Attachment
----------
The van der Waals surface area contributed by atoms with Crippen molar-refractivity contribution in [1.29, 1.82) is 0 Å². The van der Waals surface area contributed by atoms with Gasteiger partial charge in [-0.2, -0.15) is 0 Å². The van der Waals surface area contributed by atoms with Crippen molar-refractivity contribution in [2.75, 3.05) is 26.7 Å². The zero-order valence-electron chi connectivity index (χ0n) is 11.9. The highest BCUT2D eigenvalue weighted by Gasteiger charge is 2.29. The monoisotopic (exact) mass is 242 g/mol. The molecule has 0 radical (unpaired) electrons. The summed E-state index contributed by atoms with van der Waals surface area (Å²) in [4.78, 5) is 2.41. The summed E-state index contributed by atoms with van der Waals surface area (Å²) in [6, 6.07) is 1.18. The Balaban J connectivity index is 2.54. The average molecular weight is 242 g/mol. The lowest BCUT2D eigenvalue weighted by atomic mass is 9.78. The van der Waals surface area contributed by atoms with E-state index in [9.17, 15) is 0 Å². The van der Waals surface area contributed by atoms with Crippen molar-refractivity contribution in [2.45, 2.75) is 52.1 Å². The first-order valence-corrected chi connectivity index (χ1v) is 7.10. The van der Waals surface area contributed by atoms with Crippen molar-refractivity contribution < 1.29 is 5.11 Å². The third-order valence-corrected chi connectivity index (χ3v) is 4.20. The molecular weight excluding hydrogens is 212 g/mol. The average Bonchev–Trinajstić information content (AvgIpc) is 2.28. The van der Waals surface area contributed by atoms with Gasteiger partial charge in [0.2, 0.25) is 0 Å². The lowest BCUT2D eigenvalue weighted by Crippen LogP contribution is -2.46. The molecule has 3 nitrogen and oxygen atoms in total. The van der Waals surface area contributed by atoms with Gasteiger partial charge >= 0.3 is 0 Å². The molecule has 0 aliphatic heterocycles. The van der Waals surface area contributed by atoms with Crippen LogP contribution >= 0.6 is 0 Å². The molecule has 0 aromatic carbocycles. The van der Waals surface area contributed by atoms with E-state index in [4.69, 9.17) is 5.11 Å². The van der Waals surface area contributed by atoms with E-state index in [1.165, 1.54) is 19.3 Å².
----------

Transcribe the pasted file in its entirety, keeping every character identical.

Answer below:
The van der Waals surface area contributed by atoms with Crippen molar-refractivity contribution in [1.29, 1.82) is 0 Å². The van der Waals surface area contributed by atoms with Gasteiger partial charge in [-0.2, -0.15) is 0 Å². The van der Waals surface area contributed by atoms with Crippen molar-refractivity contribution in [2.75, 3.05) is 26.7 Å². The zero-order valence-electron chi connectivity index (χ0n) is 11.9. The highest BCUT2D eigenvalue weighted by Gasteiger charge is 2.29. The monoisotopic (exact) mass is 242 g/mol. The molecule has 0 radical (unpaired) electrons. The summed E-state index contributed by atoms with van der Waals surface area (Å²) in [4.78, 5) is 2.41. The summed E-state index contributed by atoms with van der Waals surface area (Å²) in [6, 6.07) is 1.18. The Balaban J connectivity index is 2.54. The average molecular weight is 242 g/mol. The lowest BCUT2D eigenvalue weighted by atomic mass is 9.78. The van der Waals surface area contributed by atoms with E-state index in [9.17, 15) is 0 Å². The van der Waals surface area contributed by atoms with Crippen molar-refractivity contribution in [2.45, 2.75) is 52.1 Å². The first-order valence-corrected chi connectivity index (χ1v) is 7.10. The van der Waals surface area contributed by atoms with Crippen molar-refractivity contribution < 1.29 is 5.11 Å². The third-order valence-corrected chi connectivity index (χ3v) is 4.20. The molecular weight excluding hydrogens is 212 g/mol. The average Bonchev–Trinajstić information content (AvgIpc) is 2.28. The van der Waals surface area contributed by atoms with Gasteiger partial charge in [0.2, 0.25) is 0 Å². The lowest BCUT2D eigenvalue weighted by Crippen LogP contribution is -2.46. The molecule has 3 nitrogen and oxygen atoms in total. The van der Waals surface area contributed by atoms with Gasteiger partial charge >= 0.3 is 0 Å². The molecule has 0 aliphatic heterocycles. The van der Waals surface area contributed by atoms with Crippen LogP contribution >= 0.6 is 0 Å². The molecule has 0 aromatic carbocycles. The van der Waals surface area contributed by atoms with E-state index in [4.69, 9.17) is 5.11 Å². The van der Waals surface area contributed by atoms with E-state index in [1.165, 1.54) is 19.3 Å².